Shopping, Cooking and the Ideal Iteration of Beans
posted Jul 29 2013 6:22PM
Tonight, after my shift ends and I have completed the various other tasks I am required to do before I leave for the night, I will be prowling the aisles of some supermarket. I always shop late at night. It's less crowded and I find it so much easier to find what I'm looking for when I don't have to worry about someone ramming me in the hip with their shopping cart (which actually happened to me once; I had a bruise for about a month afterwards. The kicker: the woman who hit me didn't apologize or even acknowledge what happened. I was standing there in obvious pain and she had to change her direction just to get around me, and she didn't say a single word. I mean come on, who does that?! But I digress.)
I've told you before about my culinary pursuits. I'm not a great cook, but there are a few things I do well. One of them is chili. I'm obsessive about chili because there is a certain specific way I like it. That is, when I make it myself. When I order it in restaurants (which is to say every time I see it on a menu), I like a little variation. But I'm still perfecting my own recipe. For starters, I always use pinto beans. Some people will use black beans, many will use kidney beans. But I don't like black beans; the husks always come off and get stuck in my teeth. And I'm just meh about kidney beans. They just don't do it for me. So it's got to be pinto beans. And only one can. Ideally you should get one or two beans per spoonful. I don't like chili that's all beans and you have to search to find the meat.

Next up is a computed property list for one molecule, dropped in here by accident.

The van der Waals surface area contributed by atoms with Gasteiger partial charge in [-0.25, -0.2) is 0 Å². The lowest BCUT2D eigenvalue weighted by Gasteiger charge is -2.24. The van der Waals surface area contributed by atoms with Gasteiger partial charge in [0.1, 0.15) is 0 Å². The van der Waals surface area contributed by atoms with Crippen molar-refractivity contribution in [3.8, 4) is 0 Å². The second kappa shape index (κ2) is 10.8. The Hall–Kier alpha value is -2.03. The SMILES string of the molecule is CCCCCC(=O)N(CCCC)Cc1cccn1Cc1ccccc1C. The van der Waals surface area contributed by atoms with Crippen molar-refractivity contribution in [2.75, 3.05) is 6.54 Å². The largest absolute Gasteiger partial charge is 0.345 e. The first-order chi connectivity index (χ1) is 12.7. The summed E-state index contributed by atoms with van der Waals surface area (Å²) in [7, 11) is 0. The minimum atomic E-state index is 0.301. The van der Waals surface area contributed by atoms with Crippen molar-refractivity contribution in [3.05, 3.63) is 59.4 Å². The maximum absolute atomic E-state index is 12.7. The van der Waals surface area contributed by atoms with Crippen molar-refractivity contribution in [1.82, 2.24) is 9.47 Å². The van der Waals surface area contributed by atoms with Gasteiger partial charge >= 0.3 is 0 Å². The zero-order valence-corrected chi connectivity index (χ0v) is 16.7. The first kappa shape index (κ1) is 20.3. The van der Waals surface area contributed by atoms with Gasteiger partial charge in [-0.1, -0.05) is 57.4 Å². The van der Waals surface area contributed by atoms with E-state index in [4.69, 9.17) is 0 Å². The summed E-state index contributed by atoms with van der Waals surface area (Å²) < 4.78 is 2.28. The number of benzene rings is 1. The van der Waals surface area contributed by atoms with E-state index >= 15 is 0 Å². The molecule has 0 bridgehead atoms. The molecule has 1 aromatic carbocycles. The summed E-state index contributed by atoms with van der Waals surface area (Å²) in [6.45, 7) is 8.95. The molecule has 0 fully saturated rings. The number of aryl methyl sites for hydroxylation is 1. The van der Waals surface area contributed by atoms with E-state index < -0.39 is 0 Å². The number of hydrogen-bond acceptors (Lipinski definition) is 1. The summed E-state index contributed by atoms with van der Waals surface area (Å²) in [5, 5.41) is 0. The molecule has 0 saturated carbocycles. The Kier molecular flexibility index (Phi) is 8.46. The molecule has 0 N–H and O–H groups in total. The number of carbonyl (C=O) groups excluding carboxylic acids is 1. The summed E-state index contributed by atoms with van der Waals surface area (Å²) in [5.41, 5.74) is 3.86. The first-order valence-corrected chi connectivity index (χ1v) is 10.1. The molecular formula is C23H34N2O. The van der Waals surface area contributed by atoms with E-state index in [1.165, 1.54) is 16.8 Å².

Speaking of meat, I use a combination of ground beef and country sausage. The ideal ratio is one pound of beef and a half pound of sausage. They taste incredible together. Just put them in the pot together and cook the sausage as you brown the beef. I also prefer tomato sauce as opposed to stewed tomatoes or paste. I think sauce takes on the flavor of the seasonings better. I also pour in a bottle of beer, preferably a full flavor American lager. If you do it right, you'll still taste a hint of the beer in the final product. One of these days I'll get it just right and post the recipe here. In the meantime I'll keep tinkering because tasting those prototypes is half the fun. Cheers.